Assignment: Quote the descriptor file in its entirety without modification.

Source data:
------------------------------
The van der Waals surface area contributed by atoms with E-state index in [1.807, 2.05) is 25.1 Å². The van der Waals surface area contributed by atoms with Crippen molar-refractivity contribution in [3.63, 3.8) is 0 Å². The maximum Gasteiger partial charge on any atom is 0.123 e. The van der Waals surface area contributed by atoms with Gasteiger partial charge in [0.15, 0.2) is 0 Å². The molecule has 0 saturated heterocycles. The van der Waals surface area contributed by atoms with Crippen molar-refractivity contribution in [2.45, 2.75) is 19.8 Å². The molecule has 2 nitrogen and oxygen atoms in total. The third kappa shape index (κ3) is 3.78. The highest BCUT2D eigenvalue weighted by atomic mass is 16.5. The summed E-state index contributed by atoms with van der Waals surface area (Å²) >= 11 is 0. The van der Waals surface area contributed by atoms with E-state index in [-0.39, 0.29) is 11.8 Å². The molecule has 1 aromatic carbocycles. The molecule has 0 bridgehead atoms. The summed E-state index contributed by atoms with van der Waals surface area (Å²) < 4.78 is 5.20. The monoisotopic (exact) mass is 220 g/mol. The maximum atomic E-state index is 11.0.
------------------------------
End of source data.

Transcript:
The van der Waals surface area contributed by atoms with E-state index in [1.807, 2.05) is 25.1 Å². The van der Waals surface area contributed by atoms with Crippen molar-refractivity contribution in [3.63, 3.8) is 0 Å². The maximum Gasteiger partial charge on any atom is 0.123 e. The van der Waals surface area contributed by atoms with Gasteiger partial charge in [0.15, 0.2) is 0 Å². The molecule has 0 saturated heterocycles. The van der Waals surface area contributed by atoms with Crippen molar-refractivity contribution in [2.45, 2.75) is 19.8 Å². The molecule has 2 nitrogen and oxygen atoms in total. The third kappa shape index (κ3) is 3.78. The highest BCUT2D eigenvalue weighted by atomic mass is 16.5. The summed E-state index contributed by atoms with van der Waals surface area (Å²) >= 11 is 0. The van der Waals surface area contributed by atoms with E-state index in [-0.39, 0.29) is 11.8 Å². The molecule has 1 aromatic carbocycles. The molecule has 0 bridgehead atoms. The summed E-state index contributed by atoms with van der Waals surface area (Å²) < 4.78 is 5.20. The monoisotopic (exact) mass is 220 g/mol. The maximum atomic E-state index is 11.0.